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How Texas' abortion ban hurts Big Oil's effort to transform its workforce

Hayley Hollands and her husband Steve Beaman who moved from Texas amid concerns about the laws in the state, pose for a picture in Lone Tree

By Liz Hampton and Sabrina Valle

DENVER/HOUSTON (Reuters) - As Texas officials moved to restrict abortion, promote Christianity in schools and the state's power grid teetered on collapse, oil worker Steven Beaman and his wife Hayley Hollands decided it was time to live elsewhere.

By April, Beaman had joined a communications firm in Colorado, leaving behind a more than decade-long career in oil and gas, and Hollands, an attorney, soon followed, forsaking the state over its increasingly strident politics and polarization.

"It is kind of the first time I've reckoned with the idea that I don't think I'm going to live in my home state ever again," said Hollands. She likened the climate contributing to the couple's decision to leave Texas to "death by a thousand paper cuts."

Oil companies have spent millions to counter the frayed image of fossil fuels and recruit a younger and more diverse workforce. But a flaring of political culture wars - around abortion, religion and LGBT+ rights - threaten to undo hiring and retention goals, according to interviews with more than two dozen workers and a national survey.

Over half of women between 18-44 years and 45% of college-educated male and female workers would not consider a job in a state that banned abortion, according to a survey of 2,020 U.S. adults last month by opinion researcher PerryUndem.

BP, Chevron, Exxon Mobil, Shell and TotalEnergies did not comment on how abortion and cultural wars are affecting their hiring and employee retention when asked by Reuters.

GRAPHIC: Workers weight abortion bans in career decisions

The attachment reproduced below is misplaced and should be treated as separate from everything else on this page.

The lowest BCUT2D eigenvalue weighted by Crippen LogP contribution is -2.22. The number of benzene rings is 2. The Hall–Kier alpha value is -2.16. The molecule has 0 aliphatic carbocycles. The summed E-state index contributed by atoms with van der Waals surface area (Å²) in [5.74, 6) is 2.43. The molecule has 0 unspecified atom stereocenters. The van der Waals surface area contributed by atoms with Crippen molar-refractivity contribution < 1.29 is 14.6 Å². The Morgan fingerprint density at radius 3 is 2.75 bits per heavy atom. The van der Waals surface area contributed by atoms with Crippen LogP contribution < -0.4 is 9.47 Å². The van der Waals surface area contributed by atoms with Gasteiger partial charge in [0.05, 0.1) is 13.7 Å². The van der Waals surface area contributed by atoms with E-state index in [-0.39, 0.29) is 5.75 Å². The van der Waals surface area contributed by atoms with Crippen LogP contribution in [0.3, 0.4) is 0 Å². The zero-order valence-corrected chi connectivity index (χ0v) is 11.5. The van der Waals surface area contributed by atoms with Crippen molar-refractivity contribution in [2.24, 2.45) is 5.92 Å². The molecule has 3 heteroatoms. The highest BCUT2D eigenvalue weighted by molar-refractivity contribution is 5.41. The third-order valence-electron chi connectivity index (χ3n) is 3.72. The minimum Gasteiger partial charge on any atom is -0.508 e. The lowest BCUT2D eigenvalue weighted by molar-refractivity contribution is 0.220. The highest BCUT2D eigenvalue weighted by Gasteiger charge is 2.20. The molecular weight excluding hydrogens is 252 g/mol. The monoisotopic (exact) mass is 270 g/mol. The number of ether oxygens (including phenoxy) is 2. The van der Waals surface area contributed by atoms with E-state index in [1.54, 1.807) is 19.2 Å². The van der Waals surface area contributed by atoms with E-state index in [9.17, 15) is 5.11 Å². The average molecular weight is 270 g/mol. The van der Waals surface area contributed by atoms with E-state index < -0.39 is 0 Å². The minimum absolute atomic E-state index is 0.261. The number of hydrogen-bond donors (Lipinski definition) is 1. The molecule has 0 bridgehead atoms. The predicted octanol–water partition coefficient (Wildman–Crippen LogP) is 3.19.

"It has always been difficult to attract women into oil and gas," said Sherry Richard, a 40-year oil industry veteran most recently human resources chief at offshore driller Transocean Ltd. "When you create an environment that is unfriendly to women, it just makes it harder," she said.

Richard, 66, who now sits on the boards of two oilfield firms, said she does not plan to leave the state, but would support her son and his family if they moved.

The business risks to recruiting is especially high for oil companies, already unpopular with graduates of engineering programs, said Jonas Kron, chief advocacy officer at Trillium Asset Management. The Boston-based firm, which oversees $5.4 billion in investments outside of oil, is asking companies to take action to minimize the financial losses of a limited workforce.

"Lack of diversity is not only a problem to financial performance, which they are acutely aware of, but also one of company values," Kron said. "That is deeply concerning."

Some California members of the Society of Women Engineers (SWE) have declined to attend the group's conference in Houston in October because of the state's anti-abortion law, which bans most abortions after about six weeks. The only exception is when a doctor certifies the mother's life is in immediate danger.